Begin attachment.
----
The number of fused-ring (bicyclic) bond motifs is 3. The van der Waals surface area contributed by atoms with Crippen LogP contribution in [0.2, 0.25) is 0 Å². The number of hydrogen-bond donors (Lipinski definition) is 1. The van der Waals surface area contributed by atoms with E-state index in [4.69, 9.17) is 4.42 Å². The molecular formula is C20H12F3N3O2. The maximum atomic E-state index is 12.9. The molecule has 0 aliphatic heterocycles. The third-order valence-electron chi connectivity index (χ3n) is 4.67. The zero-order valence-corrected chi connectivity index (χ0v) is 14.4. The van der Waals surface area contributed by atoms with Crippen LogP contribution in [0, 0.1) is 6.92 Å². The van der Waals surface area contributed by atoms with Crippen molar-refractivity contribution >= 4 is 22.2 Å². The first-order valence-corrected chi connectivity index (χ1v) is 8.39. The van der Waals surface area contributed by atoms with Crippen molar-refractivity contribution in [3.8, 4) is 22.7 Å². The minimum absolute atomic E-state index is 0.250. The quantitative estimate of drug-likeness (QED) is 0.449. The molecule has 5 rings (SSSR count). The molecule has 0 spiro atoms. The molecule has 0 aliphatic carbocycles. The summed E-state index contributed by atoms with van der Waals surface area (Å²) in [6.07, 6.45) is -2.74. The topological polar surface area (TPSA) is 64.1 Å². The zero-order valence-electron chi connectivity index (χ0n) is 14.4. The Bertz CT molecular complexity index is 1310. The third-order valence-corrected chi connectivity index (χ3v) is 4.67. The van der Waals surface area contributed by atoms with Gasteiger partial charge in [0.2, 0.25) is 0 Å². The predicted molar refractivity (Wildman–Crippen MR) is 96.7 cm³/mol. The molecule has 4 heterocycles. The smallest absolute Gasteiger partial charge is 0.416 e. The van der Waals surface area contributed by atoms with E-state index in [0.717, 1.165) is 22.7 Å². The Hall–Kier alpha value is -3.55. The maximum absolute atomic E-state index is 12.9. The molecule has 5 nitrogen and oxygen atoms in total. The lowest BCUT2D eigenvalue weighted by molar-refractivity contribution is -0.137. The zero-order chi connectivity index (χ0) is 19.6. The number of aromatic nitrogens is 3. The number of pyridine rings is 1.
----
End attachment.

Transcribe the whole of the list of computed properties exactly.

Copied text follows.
The number of fused-ring (bicyclic) bond motifs is 3. The van der Waals surface area contributed by atoms with Crippen LogP contribution in [0.2, 0.25) is 0 Å². The number of hydrogen-bond donors (Lipinski definition) is 1. The van der Waals surface area contributed by atoms with E-state index in [4.69, 9.17) is 4.42 Å². The molecular formula is C20H12F3N3O2. The maximum atomic E-state index is 12.9. The molecule has 0 aliphatic heterocycles. The third-order valence-electron chi connectivity index (χ3n) is 4.67. The zero-order valence-corrected chi connectivity index (χ0v) is 14.4. The van der Waals surface area contributed by atoms with Crippen LogP contribution in [0, 0.1) is 6.92 Å². The van der Waals surface area contributed by atoms with Crippen molar-refractivity contribution >= 4 is 22.2 Å². The first-order valence-corrected chi connectivity index (χ1v) is 8.39. The van der Waals surface area contributed by atoms with Crippen molar-refractivity contribution in [3.8, 4) is 22.7 Å². The minimum absolute atomic E-state index is 0.250. The quantitative estimate of drug-likeness (QED) is 0.449. The molecule has 5 rings (SSSR count). The molecule has 0 spiro atoms. The molecule has 0 aliphatic carbocycles. The summed E-state index contributed by atoms with van der Waals surface area (Å²) in [6.07, 6.45) is -2.74. The topological polar surface area (TPSA) is 64.1 Å². The zero-order valence-electron chi connectivity index (χ0n) is 14.4. The Bertz CT molecular complexity index is 1310. The third-order valence-corrected chi connectivity index (χ3v) is 4.67. The van der Waals surface area contributed by atoms with Gasteiger partial charge in [0.2, 0.25) is 0 Å². The predicted molar refractivity (Wildman–Crippen MR) is 96.7 cm³/mol. The molecule has 4 heterocycles. The smallest absolute Gasteiger partial charge is 0.416 e. The van der Waals surface area contributed by atoms with E-state index in [0.717, 1.165) is 22.7 Å². The Hall–Kier alpha value is -3.55. The maximum absolute atomic E-state index is 12.9. The molecule has 5 nitrogen and oxygen atoms in total. The lowest BCUT2D eigenvalue weighted by molar-refractivity contribution is -0.137. The zero-order chi connectivity index (χ0) is 19.6. The number of aromatic nitrogens is 3. The number of pyridine rings is 1.